LOS ANGELES — Among the new documentaries set for the Toronto International Film Festival, which opens Sept. 10, is a very old one: Sydney Pollack’s long-shelved film about the making of Aretha Franklin’s “Amazing Grace” album, recorded live at a Los Angeles church in 1972.
Mr. Pollack, who died in 2008, had put aside the documentary, named for the album, when he had trouble matching images and sound using film technology available at the time, said Thom Powers, a Toronto festival programmer who described the year’s documentary offerings in an interview.
The producer, Alan Elliott, revived the project, which will be one of more than two dozen documentaries screened at the festival. Many of the entries are music-based, including “Janis: Little Girl Blue,” about Janis Joplin, directed by Amy Berg, and a film about the R&B singer Sharon Jones, directed by Barbara Kopple: “Miss Sharon Jones!”
Ms. Kopple’s “Harlan County USA,” which was shown at the first Toronto festival 40 years ago, will receive a retrospective screening this year, Mr. Powers said.
Politically tinged documentaries will include “He Named Me Malala,” from Davis Guggenheim, about the Taliban attack on Malala Yousafzai, and “Je Suis Charlie,” about terror attacks in France this year, including the one on the humor magazine Charlie Hebdo, from the directors Emmanuel and Daniel Leconte.
One of the festival’s more dramatic documentary offerings will probably be Jennifer Peedom’s “Sherpa,” about tensions between international climbers and their Sherpa guides on Mount Everest. Ms. Peedom, said Mr. Powers, was shooting with her crew on Everest when an avalanche killed 16 of the Nepalese guides in 2014.
Here’s the full documentary lineup, along with descriptions provided by the festival:
“He Named Me Malala”
“Janis: Little Girl Blue”
“Je Suis Charlie”
“Miss Sharon Jones!”
“A Flickering Truth”: As Afghanistan teeters on an unpredictable future, this uncovers the world of three dreamers and cinephiles, the dust of 100 years of war and the restoration of 8,000 hours of film archive that they risked their lives to conceal.
“A Journey of a Thousand Miles”: Bangladeshi female police officers leave their families to join a United Nations peacekeeping mission in Haiti and challenge stereotypes about the capabilities of Muslim women.
“A Young Patriot”: This intimate documentary chronicles five years in the life of a young Chinese student, whose fervent idealism and dedication to Mao’s legacy stands in stark contrast to contemporary China’s turn towards state capitalism.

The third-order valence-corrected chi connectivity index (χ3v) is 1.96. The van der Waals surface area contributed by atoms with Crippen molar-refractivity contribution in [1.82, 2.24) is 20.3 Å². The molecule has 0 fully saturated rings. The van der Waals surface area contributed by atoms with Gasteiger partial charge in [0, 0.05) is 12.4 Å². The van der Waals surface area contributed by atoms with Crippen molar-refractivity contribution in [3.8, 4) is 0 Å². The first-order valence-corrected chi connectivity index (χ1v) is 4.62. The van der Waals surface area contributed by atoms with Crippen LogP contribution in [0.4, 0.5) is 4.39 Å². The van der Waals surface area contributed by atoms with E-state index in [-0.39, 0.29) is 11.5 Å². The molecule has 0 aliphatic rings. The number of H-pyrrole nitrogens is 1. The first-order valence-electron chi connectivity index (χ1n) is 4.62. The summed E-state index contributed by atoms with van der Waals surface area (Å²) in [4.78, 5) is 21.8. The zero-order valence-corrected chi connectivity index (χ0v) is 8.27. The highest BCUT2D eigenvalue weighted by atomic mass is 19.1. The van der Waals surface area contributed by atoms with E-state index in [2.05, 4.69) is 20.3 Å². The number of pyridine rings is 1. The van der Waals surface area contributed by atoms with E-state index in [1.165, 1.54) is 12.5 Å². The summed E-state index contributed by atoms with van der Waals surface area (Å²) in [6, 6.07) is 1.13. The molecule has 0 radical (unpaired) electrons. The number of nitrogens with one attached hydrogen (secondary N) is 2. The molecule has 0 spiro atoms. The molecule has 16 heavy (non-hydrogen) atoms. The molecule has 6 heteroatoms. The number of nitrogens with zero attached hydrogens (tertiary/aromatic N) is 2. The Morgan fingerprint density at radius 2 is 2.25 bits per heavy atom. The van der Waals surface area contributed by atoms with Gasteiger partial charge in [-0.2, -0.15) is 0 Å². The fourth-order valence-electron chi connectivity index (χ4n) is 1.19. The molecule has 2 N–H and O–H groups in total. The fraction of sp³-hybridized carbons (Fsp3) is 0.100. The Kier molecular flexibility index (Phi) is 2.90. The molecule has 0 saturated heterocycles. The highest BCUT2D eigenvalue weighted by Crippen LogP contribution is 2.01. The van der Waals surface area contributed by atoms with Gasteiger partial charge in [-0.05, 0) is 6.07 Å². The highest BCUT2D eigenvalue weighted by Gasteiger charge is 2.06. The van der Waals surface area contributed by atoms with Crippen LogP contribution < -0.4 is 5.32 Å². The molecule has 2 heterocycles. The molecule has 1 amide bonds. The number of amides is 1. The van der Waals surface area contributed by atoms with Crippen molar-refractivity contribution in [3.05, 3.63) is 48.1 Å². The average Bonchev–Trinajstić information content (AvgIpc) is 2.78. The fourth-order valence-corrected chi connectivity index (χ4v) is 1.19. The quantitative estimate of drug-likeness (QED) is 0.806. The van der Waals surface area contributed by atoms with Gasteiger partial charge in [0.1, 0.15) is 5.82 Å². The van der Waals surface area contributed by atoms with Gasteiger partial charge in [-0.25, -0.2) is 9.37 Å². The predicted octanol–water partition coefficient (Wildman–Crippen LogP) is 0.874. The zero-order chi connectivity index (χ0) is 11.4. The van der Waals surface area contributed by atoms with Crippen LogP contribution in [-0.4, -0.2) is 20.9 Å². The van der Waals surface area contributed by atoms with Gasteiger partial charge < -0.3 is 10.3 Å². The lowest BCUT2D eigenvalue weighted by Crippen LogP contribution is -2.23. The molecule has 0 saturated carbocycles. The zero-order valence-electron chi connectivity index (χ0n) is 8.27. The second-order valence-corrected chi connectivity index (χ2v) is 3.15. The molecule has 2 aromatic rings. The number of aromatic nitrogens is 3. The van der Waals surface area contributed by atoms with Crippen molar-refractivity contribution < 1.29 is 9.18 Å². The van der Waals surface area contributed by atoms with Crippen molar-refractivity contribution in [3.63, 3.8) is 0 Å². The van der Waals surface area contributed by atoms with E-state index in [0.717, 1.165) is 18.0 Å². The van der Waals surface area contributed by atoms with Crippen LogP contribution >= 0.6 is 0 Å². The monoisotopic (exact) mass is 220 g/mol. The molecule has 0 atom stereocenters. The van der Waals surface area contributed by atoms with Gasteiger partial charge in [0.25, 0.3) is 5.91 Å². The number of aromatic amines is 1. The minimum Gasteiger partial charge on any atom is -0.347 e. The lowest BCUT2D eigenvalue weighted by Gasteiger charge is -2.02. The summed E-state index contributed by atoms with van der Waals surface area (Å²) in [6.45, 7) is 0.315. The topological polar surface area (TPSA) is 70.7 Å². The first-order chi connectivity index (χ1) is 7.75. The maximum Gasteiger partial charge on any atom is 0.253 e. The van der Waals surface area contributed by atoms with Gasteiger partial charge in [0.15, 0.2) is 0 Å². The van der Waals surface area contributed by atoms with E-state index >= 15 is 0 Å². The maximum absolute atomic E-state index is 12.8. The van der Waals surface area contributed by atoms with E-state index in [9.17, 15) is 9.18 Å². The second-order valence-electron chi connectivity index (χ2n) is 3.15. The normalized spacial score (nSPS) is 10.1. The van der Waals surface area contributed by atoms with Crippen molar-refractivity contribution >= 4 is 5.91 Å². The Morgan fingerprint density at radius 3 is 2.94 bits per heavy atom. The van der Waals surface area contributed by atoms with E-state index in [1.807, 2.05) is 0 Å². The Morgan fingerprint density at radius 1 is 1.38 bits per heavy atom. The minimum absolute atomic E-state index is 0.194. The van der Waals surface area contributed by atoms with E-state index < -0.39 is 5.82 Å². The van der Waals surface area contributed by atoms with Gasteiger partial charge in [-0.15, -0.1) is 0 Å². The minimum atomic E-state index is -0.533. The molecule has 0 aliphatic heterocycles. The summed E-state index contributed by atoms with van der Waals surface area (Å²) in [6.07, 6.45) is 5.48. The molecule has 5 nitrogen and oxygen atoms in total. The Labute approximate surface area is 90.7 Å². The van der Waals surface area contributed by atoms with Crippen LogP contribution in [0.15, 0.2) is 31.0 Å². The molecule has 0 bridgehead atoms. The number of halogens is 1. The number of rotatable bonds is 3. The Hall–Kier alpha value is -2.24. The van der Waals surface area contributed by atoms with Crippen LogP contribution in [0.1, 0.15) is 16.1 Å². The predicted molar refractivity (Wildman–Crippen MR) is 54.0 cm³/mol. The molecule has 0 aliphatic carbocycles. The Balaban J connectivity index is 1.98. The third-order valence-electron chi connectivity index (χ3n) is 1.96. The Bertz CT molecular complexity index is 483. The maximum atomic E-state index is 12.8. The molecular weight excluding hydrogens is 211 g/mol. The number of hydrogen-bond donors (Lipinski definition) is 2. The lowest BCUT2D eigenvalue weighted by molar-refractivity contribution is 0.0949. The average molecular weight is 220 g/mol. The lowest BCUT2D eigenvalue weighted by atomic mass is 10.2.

“Being AP”: This is an intimate documentary portrait of AP McCoy, the greatest jump jockey of all time. As he passes his 40th birthday, an age beyond which most jockeys are unable to continue, AP contemplates his obsession with winning, the years of sacrifice that he has endured to become a champion, the chase for a 20th successive title and a future without racing.
“Bolshoi Babylon”: After a brutal acid attack on the Bolshoi ballet company director Sergei Filin in 2013, this film follows the dancers and managers through a new season as they try to regain their status as a leading dance troupe.
“Dark Horse”: Set in a former mining village in Wales, this is the inspirational true story of Jan Vokes and her friends who decide to take on the elite “sport of kings” and breed a racehorse.
“Heart of a Dog”: This is Laurie Anderson’s personal essay film exploring themes of love, death, and language. The director’s voice is a constant presence as stories of her dog Lolabelle, her mother, childhood fantasies, and political and philosophical theories unfurl.
“Hitchcock/Truffaut”: In 1962, two of the greatest minds in cinema sat down for an intimate and expansive conversation. Based on the original recordings of this meeting, Kent Jones’s film plummets us into the world of the creator of “Psycho,” “The Birds” and “Vertigo.”
“Horizon”: A documentary about the late Icelandic painter Georg Gudni Hauksson, whose innovative interpretations of forms and ideas paved the way for a renaissance in Icelandic landscape painting.
“In Jackson Heights”: Frederick Wiseman’s latest documentary is about the diverse neighborhood of Jackson Heights in Queens where 167 languages are spoken among immigrants from every continent, and half the population is foreign-born.
“It All Started at the End”: Filmmaker Luis Ospina recounts the history of El Grupo de Cali, the prolific bohemian artistic collective that revolutionized Colombian film and literature in the 1970s and ’80s.
“The Music of Strangers: Yo-Yo Ma and the Silk Road Ensemble”: This film from Morgan Neville tells the extraordinary story of the Silk Road Ensemble, an international musical collective created by the cellist Yo-Yo Ma.
Correction: August 11, 2015
An earlier version of this post incorrectly included “Everest” among movies to be shown at the Toronto International Film Festival next month. “Everest” will open the Venice Film Festival on Sept. 2 but is not on the Toronto roster.